Thank You For Coming is a project that hinges on the basic premise that people behave in certain engineered ways when in social gatherings. Born into pre-defined family structures and roles, individuals continue to act out socially endorsed conducts throughout their lives – and never more pronounced as when they are collected together for social occasions. By collaborating with a layperson, and involving several of his relatives, friends and acquaintances, he simulates and dramatizes a simple celebration gathering. No indication is given to the nature of the occasion; neither does the actual subject of the occasion play a part in this narrative. The film focuses solely on the arrival, participation and departure of these guests in this unidentified celebration event. An unseen director instructs these guests to change seats, exchange fruit, eat the fruit and drop peels of it on the floor – all in very mechanical and choreographed movements. From the beginning, though, it is made unmistakably clear that this is a staged setting, with the participants instructed to behave in theatrically rehearsed motions. Their visible stiffness and an awareness of being filmed are also carefully premeditated elements and incorporated into the visual dynamics. With this short caricature of a seemingly important life event, Mahmood creates a metaphorical context of behavioural patterns within a social structure that he is familiar with. The unidentified and indefinite nature of the subject and content, and the unfamiliarity of the viewer with the people in the video, draws attention to the actions performed in a way that questions the social structure of human interaction. Ultimately, the way we view this video is subjective to our own frame of reference and identity.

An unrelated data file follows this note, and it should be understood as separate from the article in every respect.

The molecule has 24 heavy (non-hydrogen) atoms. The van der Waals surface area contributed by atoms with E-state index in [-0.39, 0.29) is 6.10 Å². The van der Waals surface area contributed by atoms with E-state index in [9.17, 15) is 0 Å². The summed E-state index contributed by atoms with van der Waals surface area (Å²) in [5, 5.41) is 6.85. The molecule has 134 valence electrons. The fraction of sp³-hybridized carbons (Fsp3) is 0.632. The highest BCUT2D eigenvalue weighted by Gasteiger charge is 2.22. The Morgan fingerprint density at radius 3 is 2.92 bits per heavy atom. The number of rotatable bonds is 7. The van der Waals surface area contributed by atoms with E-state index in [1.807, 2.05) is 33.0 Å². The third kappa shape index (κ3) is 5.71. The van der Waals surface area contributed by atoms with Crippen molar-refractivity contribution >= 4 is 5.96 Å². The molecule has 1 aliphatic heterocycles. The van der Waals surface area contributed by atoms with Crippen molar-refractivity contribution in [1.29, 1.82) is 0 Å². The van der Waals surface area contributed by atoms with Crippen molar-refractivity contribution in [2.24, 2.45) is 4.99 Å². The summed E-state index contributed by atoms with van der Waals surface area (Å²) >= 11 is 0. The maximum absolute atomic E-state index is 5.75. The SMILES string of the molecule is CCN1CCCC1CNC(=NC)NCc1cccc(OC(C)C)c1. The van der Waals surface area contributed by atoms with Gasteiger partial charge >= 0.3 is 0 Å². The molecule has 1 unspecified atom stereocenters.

We are what we eat is a body of work, which like the widely used idiom, points towards the building blocks that define the individual and the collective simultaneously. Every act, force of habit, menial job or routine adds up to a system; each person contributing something, and taking something from it equally – a constantly moving mechanism of the commonplace. 

ABOUT THE ARTIST

Basir Mahmood / b. 1985, Lahore, Pakistan / Lives and works in Lahore, Pakistan

Basir Mahmood graduated in 2010 with a BA in Fine Arts, holding a distinction from Beaconhouse National University Lahore, Pakistan and received a yearlong fellowship from Akademie Schloss Solitude in Stuttgart, Germany, in 2011. In order to engage with situations around him, he ponders upon embedded social and historical terrains of the ordinary, as well as his personal milieu. Using video, film and photography, Mahmood weaves distinctive threads of thoughts, findings and insights into poetic sequences and diversified forms of narratives.

Since 2011, his works have been widely shown, including: The Garden of Eden, Palais de Tokyo, Paris, 2012; III Moscow International Biennale for Young Art, Russia, 2012; Inaugural Show, Broad Museum, Michigan State University, 2012; Asia Pacific Triennial (APT 7) at Queensland Art Gallery, Brisbane, 2012; Recontres Internationales at Palais de Tokyo, Paris, France, 2012; Sharjah Biennial 11, 2013; LISTE 18, Basel, 2013; 180 Festival Internacional de Arte Contemporânea Sesc Videobrasil, São Paulo, 2013.

Besides being part of various private collections, Mahmood’s video works were acquired by the Queensland Art Gallery collection in Brisbane, Australia. He will be starting his 3 months residency at GASWORKS, London in October 2013.